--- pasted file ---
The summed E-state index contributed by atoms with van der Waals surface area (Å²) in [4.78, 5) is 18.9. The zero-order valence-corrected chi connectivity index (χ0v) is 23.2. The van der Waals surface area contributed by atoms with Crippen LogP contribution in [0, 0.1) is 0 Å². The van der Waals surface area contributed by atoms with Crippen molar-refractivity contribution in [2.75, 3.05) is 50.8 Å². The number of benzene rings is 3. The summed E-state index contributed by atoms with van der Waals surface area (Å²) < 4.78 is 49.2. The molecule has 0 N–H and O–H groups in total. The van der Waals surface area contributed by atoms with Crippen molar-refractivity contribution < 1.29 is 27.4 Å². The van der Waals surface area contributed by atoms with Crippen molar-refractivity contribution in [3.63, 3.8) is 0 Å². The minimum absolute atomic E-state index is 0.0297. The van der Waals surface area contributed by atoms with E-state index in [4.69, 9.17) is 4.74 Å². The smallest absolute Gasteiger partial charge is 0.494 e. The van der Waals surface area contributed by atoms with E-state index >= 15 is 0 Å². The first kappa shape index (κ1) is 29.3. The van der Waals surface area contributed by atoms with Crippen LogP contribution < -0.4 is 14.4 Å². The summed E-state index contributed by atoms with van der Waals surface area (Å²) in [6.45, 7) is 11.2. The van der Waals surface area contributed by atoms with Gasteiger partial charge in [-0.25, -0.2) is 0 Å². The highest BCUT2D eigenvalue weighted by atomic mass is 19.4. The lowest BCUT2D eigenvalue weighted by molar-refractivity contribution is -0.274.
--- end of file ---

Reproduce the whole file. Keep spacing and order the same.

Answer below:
The summed E-state index contributed by atoms with van der Waals surface area (Å²) in [4.78, 5) is 18.9. The zero-order valence-corrected chi connectivity index (χ0v) is 23.2. The van der Waals surface area contributed by atoms with Crippen LogP contribution in [0, 0.1) is 0 Å². The van der Waals surface area contributed by atoms with Crippen molar-refractivity contribution in [2.75, 3.05) is 50.8 Å². The number of benzene rings is 3. The summed E-state index contributed by atoms with van der Waals surface area (Å²) < 4.78 is 49.2. The molecule has 0 N–H and O–H groups in total. The van der Waals surface area contributed by atoms with Crippen molar-refractivity contribution < 1.29 is 27.4 Å². The van der Waals surface area contributed by atoms with Crippen molar-refractivity contribution in [3.63, 3.8) is 0 Å². The minimum absolute atomic E-state index is 0.0297. The van der Waals surface area contributed by atoms with E-state index in [4.69, 9.17) is 4.74 Å². The smallest absolute Gasteiger partial charge is 0.494 e. The van der Waals surface area contributed by atoms with E-state index >= 15 is 0 Å². The first kappa shape index (κ1) is 29.3. The van der Waals surface area contributed by atoms with Crippen LogP contribution < -0.4 is 14.4 Å². The summed E-state index contributed by atoms with van der Waals surface area (Å²) in [6.45, 7) is 11.2. The van der Waals surface area contributed by atoms with Gasteiger partial charge in [-0.25, -0.2) is 0 Å². The highest BCUT2D eigenvalue weighted by atomic mass is 19.4. The lowest BCUT2D eigenvalue weighted by molar-refractivity contribution is -0.274.